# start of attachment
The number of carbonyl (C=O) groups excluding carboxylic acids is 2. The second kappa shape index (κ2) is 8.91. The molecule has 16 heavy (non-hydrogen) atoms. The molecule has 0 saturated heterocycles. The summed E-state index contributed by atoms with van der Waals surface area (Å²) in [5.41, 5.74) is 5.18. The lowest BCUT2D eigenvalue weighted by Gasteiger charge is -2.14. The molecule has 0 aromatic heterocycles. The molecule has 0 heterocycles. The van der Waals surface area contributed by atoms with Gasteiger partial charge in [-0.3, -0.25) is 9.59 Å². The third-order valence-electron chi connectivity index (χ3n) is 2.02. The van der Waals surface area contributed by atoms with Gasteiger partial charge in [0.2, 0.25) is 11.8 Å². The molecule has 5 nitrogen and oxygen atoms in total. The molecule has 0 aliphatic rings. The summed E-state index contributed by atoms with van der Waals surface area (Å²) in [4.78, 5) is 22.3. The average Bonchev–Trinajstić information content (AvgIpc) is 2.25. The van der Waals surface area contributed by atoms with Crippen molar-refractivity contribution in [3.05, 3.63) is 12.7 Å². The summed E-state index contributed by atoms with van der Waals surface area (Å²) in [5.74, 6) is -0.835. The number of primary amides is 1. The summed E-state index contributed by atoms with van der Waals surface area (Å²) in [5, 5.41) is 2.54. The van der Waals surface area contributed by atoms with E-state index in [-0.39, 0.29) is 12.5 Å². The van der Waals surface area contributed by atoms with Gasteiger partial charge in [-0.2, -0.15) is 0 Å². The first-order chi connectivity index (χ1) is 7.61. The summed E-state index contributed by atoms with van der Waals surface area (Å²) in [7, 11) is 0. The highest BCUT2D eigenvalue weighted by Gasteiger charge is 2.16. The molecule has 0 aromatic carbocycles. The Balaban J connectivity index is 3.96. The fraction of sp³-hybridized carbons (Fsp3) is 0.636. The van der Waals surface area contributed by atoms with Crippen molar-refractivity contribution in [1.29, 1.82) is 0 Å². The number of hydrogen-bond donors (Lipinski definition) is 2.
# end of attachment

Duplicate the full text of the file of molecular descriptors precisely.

The number of carbonyl (C=O) groups excluding carboxylic acids is 2. The second kappa shape index (κ2) is 8.91. The molecule has 16 heavy (non-hydrogen) atoms. The molecule has 0 saturated heterocycles. The summed E-state index contributed by atoms with van der Waals surface area (Å²) in [5.41, 5.74) is 5.18. The lowest BCUT2D eigenvalue weighted by Gasteiger charge is -2.14. The molecule has 0 aromatic heterocycles. The molecule has 0 heterocycles. The van der Waals surface area contributed by atoms with Gasteiger partial charge in [-0.3, -0.25) is 9.59 Å². The third-order valence-electron chi connectivity index (χ3n) is 2.02. The van der Waals surface area contributed by atoms with Gasteiger partial charge in [0.2, 0.25) is 11.8 Å². The molecule has 5 nitrogen and oxygen atoms in total. The molecule has 0 aliphatic rings. The summed E-state index contributed by atoms with van der Waals surface area (Å²) in [4.78, 5) is 22.3. The average Bonchev–Trinajstić information content (AvgIpc) is 2.25. The van der Waals surface area contributed by atoms with Crippen molar-refractivity contribution in [3.05, 3.63) is 12.7 Å². The summed E-state index contributed by atoms with van der Waals surface area (Å²) in [5.74, 6) is -0.835. The number of primary amides is 1. The summed E-state index contributed by atoms with van der Waals surface area (Å²) in [5, 5.41) is 2.54. The van der Waals surface area contributed by atoms with E-state index in [-0.39, 0.29) is 12.5 Å². The van der Waals surface area contributed by atoms with Gasteiger partial charge in [-0.2, -0.15) is 0 Å². The first-order chi connectivity index (χ1) is 7.61. The summed E-state index contributed by atoms with van der Waals surface area (Å²) in [7, 11) is 0. The highest BCUT2D eigenvalue weighted by Gasteiger charge is 2.16. The molecule has 0 aromatic carbocycles. The Balaban J connectivity index is 3.96. The fraction of sp³-hybridized carbons (Fsp3) is 0.636. The van der Waals surface area contributed by atoms with Crippen molar-refractivity contribution in [1.29, 1.82) is 0 Å². The number of hydrogen-bond donors (Lipinski definition) is 2.